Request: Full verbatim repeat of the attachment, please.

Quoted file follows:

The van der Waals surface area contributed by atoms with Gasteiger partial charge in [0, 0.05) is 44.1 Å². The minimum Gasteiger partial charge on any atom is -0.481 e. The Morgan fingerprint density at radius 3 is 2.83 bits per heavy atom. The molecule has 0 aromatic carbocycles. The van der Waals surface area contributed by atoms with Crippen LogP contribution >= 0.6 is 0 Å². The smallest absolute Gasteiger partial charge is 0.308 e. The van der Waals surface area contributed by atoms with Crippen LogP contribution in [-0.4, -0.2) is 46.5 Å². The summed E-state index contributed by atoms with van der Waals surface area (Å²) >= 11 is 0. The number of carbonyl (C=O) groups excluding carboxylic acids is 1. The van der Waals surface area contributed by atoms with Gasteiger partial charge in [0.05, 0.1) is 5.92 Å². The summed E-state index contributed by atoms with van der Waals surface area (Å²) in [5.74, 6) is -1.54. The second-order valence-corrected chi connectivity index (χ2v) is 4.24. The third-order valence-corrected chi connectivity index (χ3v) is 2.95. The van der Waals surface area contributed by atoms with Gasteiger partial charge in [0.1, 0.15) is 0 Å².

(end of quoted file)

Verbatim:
The van der Waals surface area contributed by atoms with Gasteiger partial charge in [0, 0.05) is 44.1 Å². The minimum Gasteiger partial charge on any atom is -0.481 e. The Morgan fingerprint density at radius 3 is 2.83 bits per heavy atom. The molecule has 0 aromatic carbocycles. The van der Waals surface area contributed by atoms with Crippen LogP contribution >= 0.6 is 0 Å². The smallest absolute Gasteiger partial charge is 0.308 e. The van der Waals surface area contributed by atoms with Crippen LogP contribution in [-0.4, -0.2) is 46.5 Å². The summed E-state index contributed by atoms with van der Waals surface area (Å²) >= 11 is 0. The number of carbonyl (C=O) groups excluding carboxylic acids is 1. The van der Waals surface area contributed by atoms with Gasteiger partial charge in [0.05, 0.1) is 5.92 Å². The summed E-state index contributed by atoms with van der Waals surface area (Å²) in [5.74, 6) is -1.54. The second-order valence-corrected chi connectivity index (χ2v) is 4.24. The third-order valence-corrected chi connectivity index (χ3v) is 2.95. The van der Waals surface area contributed by atoms with Gasteiger partial charge in [0.1, 0.15) is 0 Å².